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13 August 2009

Remembering Les Paul and Frances Fanelli Dunphy

Larry just told me about the death of Les Paul, whom we saw in 2002 at the Iridium in New York (two years before this picture was taken per AP), while in town for the BookExpo at Jacob Javits Convention Center.
That was a serendipitous occasion. Larry was reading one of those visitors' bureau publications put into the hotel room for guests' information for "things to do" (yes, and we didn't even need to fire up a laptop), and he said, "Look, Les Paul is playing. I didn't even know he was still alive." So, we had to go. Already dark, of course, as it was after 9pm on a June night. Walked down Broadway, enjoying the hustle & bustle and lights of New York City at night. Nearly passed the unobtrusive entrance to the jazz club with a lone attendant at the door. Paid the cover charge. Walked into a room where all the light was focused on the stage on which Les Paul sat on a chair with his guitar in lap with two much younger musicians accompanying him. The audience sat at small tables in almost total darkness not more than a few feet away. And, except to respond to the show (ripple of laughter, round of applause), in attentive silence (I recall little of that chit-chat you usually hear in clubs during live music). It was a very intimate setting, and an enjoyable and moving time, being in the presence of a living legend.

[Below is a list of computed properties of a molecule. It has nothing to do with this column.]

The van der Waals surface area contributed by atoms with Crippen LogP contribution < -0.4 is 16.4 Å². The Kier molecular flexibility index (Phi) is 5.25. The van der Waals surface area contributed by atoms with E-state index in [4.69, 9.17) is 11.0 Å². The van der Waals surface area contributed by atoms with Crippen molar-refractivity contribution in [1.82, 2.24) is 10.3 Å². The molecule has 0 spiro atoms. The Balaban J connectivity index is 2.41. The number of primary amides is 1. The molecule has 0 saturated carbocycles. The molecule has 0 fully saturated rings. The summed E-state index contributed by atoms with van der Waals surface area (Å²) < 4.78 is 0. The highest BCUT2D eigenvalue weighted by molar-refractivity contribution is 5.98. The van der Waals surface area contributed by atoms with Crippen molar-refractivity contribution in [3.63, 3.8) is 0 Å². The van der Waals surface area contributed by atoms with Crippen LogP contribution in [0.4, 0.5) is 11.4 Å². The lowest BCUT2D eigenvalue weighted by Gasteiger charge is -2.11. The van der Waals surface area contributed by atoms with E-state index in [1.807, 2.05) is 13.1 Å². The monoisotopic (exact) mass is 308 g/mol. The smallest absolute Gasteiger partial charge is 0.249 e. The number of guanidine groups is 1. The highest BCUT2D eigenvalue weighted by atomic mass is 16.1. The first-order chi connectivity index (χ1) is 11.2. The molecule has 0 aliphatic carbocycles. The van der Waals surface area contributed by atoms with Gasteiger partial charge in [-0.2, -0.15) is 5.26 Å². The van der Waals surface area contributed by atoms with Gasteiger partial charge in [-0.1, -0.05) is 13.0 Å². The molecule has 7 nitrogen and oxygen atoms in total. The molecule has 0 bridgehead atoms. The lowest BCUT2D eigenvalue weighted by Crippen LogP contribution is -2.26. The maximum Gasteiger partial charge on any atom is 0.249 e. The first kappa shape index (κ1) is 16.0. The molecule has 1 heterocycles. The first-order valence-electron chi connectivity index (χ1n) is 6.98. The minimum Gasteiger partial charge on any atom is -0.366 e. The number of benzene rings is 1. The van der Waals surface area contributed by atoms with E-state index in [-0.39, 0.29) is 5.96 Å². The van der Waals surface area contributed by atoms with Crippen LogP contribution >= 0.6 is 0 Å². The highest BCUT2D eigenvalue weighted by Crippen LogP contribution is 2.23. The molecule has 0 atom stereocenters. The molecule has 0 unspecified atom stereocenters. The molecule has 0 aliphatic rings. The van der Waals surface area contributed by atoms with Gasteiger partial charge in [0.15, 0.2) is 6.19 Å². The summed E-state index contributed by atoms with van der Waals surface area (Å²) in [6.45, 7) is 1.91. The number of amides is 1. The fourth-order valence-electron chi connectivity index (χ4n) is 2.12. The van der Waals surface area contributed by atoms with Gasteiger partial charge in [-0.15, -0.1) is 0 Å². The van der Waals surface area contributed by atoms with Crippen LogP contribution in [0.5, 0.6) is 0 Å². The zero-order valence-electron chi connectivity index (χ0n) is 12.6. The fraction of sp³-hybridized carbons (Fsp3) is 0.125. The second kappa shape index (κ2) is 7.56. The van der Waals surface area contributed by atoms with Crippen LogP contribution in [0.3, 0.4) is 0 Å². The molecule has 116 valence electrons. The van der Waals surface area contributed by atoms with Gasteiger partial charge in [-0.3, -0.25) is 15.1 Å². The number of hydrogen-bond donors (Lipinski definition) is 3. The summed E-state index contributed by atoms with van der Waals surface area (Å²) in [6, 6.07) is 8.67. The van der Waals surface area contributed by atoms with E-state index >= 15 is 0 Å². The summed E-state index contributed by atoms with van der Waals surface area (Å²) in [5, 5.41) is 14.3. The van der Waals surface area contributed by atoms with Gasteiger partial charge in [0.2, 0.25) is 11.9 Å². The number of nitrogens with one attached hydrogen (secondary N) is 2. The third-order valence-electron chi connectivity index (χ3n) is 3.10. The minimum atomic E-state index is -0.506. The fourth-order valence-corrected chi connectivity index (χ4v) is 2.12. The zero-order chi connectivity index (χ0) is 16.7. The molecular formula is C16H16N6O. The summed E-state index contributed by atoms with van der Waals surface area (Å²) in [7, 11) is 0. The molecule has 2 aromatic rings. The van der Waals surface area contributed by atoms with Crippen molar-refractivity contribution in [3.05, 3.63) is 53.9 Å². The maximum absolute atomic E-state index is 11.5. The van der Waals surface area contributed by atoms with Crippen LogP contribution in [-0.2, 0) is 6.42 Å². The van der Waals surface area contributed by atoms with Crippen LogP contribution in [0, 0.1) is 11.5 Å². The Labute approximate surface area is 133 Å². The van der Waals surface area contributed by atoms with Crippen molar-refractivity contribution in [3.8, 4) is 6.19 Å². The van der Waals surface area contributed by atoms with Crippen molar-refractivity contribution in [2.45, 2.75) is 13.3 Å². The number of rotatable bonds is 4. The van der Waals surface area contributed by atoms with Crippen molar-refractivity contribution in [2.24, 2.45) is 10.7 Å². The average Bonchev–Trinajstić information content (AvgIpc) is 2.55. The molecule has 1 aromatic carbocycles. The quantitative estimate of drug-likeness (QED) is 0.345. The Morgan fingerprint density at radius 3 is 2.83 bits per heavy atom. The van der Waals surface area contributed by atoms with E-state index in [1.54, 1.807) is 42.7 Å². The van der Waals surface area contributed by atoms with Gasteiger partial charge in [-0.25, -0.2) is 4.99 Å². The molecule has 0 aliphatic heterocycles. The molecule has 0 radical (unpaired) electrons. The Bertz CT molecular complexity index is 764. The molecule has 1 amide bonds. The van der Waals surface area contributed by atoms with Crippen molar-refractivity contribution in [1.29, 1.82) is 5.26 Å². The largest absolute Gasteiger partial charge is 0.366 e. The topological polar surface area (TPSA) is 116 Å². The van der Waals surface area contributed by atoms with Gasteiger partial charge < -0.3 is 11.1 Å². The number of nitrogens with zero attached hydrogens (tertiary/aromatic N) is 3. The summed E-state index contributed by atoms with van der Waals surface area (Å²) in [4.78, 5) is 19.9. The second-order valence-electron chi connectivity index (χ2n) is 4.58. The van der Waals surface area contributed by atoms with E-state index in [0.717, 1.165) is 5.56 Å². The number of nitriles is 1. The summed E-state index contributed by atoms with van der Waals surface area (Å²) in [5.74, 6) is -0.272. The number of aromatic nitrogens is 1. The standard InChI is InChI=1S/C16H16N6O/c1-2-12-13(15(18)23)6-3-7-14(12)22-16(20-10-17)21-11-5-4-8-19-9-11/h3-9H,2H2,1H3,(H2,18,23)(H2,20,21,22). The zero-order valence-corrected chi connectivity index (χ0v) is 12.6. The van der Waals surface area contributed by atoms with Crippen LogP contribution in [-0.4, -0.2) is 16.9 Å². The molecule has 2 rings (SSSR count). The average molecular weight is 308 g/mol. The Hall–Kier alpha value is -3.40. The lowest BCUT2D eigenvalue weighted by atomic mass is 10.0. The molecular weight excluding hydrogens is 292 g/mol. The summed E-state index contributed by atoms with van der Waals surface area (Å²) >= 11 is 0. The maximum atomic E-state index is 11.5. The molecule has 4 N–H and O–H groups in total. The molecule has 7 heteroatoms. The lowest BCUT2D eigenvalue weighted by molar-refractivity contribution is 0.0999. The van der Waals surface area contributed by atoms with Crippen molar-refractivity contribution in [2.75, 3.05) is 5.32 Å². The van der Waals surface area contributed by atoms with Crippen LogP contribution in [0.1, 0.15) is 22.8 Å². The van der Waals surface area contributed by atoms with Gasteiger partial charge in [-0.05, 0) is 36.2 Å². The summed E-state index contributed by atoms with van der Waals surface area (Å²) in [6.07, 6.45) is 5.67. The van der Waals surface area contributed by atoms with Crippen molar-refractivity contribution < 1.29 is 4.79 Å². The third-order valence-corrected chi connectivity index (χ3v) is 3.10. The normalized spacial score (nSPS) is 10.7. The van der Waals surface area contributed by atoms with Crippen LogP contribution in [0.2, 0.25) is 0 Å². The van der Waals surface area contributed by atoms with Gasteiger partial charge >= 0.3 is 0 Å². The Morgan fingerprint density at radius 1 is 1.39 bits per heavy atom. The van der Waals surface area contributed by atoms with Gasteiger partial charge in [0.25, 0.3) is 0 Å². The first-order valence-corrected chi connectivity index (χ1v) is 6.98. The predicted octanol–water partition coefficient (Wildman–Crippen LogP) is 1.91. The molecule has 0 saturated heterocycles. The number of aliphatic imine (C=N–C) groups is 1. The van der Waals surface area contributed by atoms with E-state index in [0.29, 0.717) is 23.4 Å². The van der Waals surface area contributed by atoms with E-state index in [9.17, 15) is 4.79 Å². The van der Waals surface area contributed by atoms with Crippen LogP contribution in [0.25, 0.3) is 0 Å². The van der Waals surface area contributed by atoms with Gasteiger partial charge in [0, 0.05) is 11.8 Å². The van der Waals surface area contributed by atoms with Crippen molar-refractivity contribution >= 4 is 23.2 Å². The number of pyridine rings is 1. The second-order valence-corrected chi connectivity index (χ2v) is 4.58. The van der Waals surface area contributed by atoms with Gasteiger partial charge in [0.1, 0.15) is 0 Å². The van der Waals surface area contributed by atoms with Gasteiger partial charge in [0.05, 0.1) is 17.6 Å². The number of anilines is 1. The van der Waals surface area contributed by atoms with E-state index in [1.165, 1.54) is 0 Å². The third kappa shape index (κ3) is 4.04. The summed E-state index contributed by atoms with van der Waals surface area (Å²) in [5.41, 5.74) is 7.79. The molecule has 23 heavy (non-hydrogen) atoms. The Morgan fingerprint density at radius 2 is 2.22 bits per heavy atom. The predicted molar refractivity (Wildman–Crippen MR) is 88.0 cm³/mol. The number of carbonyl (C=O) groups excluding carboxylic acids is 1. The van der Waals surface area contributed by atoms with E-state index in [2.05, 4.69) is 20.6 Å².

Let me also take this moment to mention the memory of Frances Fanelli Dunphy who passed away one year ago Tuesday (11 Aug 2008). I like to think we had a tiny bit in common. We celebrated Mother's Day together, two women who had borne no children yet were (still am) quietly proud and loving grandmothers. She had a rich life, enjoying playing cards and participating in so many groups and extension classes. I loved hearing stories and talking with her about her childhood in Amboy, IL, her stint in the Coast Guard during WWII, her family including her brother who died in The War, her sisters, nieces and nephews, the Fanelli Candy Store where she worked after school (she especially liked assignment to the Dixon branch shop where there was a soda fountain),... And she made the best fruit pies -- especially crust which "makes" the pie. She used to make a special one to order for a family member's birthday. Since Larry's b-day is in February, he once asked for a raisin pie, instead of one made of frozen or canned fruits. I had never heard of a raisin pie until I met Larry and then, Frances. We all miss you, Frances.

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